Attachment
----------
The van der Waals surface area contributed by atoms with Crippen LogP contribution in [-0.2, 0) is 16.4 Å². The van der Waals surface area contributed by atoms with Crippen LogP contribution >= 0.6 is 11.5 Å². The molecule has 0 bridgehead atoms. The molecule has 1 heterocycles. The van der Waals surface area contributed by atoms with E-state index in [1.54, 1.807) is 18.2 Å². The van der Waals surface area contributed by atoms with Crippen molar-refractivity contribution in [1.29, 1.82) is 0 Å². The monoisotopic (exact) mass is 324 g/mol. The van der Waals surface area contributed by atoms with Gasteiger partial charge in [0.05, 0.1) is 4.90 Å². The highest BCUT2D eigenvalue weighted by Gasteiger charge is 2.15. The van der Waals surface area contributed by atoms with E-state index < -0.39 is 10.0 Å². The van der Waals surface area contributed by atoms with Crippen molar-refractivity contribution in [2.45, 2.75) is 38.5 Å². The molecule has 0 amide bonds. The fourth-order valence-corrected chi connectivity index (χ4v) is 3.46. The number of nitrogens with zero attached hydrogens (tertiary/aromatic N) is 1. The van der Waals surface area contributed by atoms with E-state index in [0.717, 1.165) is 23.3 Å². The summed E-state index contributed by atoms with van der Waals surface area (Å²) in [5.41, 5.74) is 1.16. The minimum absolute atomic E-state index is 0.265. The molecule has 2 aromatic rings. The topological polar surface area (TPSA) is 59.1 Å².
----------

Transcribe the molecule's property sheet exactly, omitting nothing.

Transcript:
The van der Waals surface area contributed by atoms with Crippen LogP contribution in [-0.2, 0) is 16.4 Å². The van der Waals surface area contributed by atoms with Crippen LogP contribution >= 0.6 is 11.5 Å². The molecule has 0 bridgehead atoms. The molecule has 1 heterocycles. The van der Waals surface area contributed by atoms with E-state index in [1.54, 1.807) is 18.2 Å². The van der Waals surface area contributed by atoms with Crippen molar-refractivity contribution in [1.29, 1.82) is 0 Å². The monoisotopic (exact) mass is 324 g/mol. The van der Waals surface area contributed by atoms with Gasteiger partial charge in [0.05, 0.1) is 4.90 Å². The highest BCUT2D eigenvalue weighted by Gasteiger charge is 2.15. The van der Waals surface area contributed by atoms with E-state index < -0.39 is 10.0 Å². The van der Waals surface area contributed by atoms with Crippen molar-refractivity contribution in [2.45, 2.75) is 38.5 Å². The molecule has 0 amide bonds. The fourth-order valence-corrected chi connectivity index (χ4v) is 3.46. The number of nitrogens with zero attached hydrogens (tertiary/aromatic N) is 1. The van der Waals surface area contributed by atoms with E-state index in [0.717, 1.165) is 23.3 Å². The summed E-state index contributed by atoms with van der Waals surface area (Å²) in [5.41, 5.74) is 1.16. The minimum absolute atomic E-state index is 0.265. The molecule has 2 aromatic rings. The topological polar surface area (TPSA) is 59.1 Å².